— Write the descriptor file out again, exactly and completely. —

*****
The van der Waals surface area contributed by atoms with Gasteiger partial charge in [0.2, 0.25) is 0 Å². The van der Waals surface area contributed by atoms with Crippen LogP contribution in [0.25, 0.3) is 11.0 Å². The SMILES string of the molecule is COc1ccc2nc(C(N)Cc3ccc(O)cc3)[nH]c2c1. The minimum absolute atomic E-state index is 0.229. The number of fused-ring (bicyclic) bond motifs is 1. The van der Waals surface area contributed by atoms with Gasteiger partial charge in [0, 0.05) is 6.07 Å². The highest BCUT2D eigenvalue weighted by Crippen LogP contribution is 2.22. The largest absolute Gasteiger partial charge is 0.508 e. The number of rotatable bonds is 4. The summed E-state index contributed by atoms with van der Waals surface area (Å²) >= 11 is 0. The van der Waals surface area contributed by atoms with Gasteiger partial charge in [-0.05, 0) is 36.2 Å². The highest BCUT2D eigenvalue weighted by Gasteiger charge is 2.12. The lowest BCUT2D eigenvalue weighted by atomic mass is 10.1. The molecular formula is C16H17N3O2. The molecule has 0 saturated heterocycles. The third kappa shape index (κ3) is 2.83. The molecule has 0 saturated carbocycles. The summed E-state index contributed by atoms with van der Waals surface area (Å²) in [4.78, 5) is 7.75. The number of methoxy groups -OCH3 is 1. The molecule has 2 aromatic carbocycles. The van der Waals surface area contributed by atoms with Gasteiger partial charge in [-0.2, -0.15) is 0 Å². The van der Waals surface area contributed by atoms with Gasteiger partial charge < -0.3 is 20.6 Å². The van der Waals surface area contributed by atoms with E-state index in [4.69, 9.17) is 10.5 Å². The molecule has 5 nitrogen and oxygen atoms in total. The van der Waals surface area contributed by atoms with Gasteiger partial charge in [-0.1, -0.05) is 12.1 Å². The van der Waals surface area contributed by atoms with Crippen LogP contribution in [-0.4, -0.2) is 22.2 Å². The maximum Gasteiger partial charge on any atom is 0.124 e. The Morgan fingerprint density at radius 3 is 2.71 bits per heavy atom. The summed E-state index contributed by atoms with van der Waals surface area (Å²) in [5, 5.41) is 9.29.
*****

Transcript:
The van der Waals surface area contributed by atoms with Gasteiger partial charge in [0.2, 0.25) is 0 Å². The van der Waals surface area contributed by atoms with Crippen LogP contribution in [0.25, 0.3) is 11.0 Å². The SMILES string of the molecule is COc1ccc2nc(C(N)Cc3ccc(O)cc3)[nH]c2c1. The minimum absolute atomic E-state index is 0.229. The number of fused-ring (bicyclic) bond motifs is 1. The van der Waals surface area contributed by atoms with Gasteiger partial charge in [0, 0.05) is 6.07 Å². The highest BCUT2D eigenvalue weighted by Crippen LogP contribution is 2.22. The largest absolute Gasteiger partial charge is 0.508 e. The number of rotatable bonds is 4. The summed E-state index contributed by atoms with van der Waals surface area (Å²) >= 11 is 0. The van der Waals surface area contributed by atoms with Gasteiger partial charge in [-0.05, 0) is 36.2 Å². The highest BCUT2D eigenvalue weighted by Gasteiger charge is 2.12. The lowest BCUT2D eigenvalue weighted by atomic mass is 10.1. The molecular formula is C16H17N3O2. The molecule has 0 saturated heterocycles. The third kappa shape index (κ3) is 2.83. The molecule has 0 saturated carbocycles. The summed E-state index contributed by atoms with van der Waals surface area (Å²) in [4.78, 5) is 7.75. The number of methoxy groups -OCH3 is 1. The molecule has 2 aromatic carbocycles. The van der Waals surface area contributed by atoms with Gasteiger partial charge in [-0.2, -0.15) is 0 Å². The van der Waals surface area contributed by atoms with Gasteiger partial charge < -0.3 is 20.6 Å². The van der Waals surface area contributed by atoms with E-state index in [4.69, 9.17) is 10.5 Å². The molecule has 5 nitrogen and oxygen atoms in total. The van der Waals surface area contributed by atoms with Gasteiger partial charge in [-0.1, -0.05) is 12.1 Å². The van der Waals surface area contributed by atoms with Crippen LogP contribution in [-0.4, -0.2) is 22.2 Å². The maximum Gasteiger partial charge on any atom is 0.124 e. The Morgan fingerprint density at radius 3 is 2.71 bits per heavy atom. The summed E-state index contributed by atoms with van der Waals surface area (Å²) in [5, 5.41) is 9.29.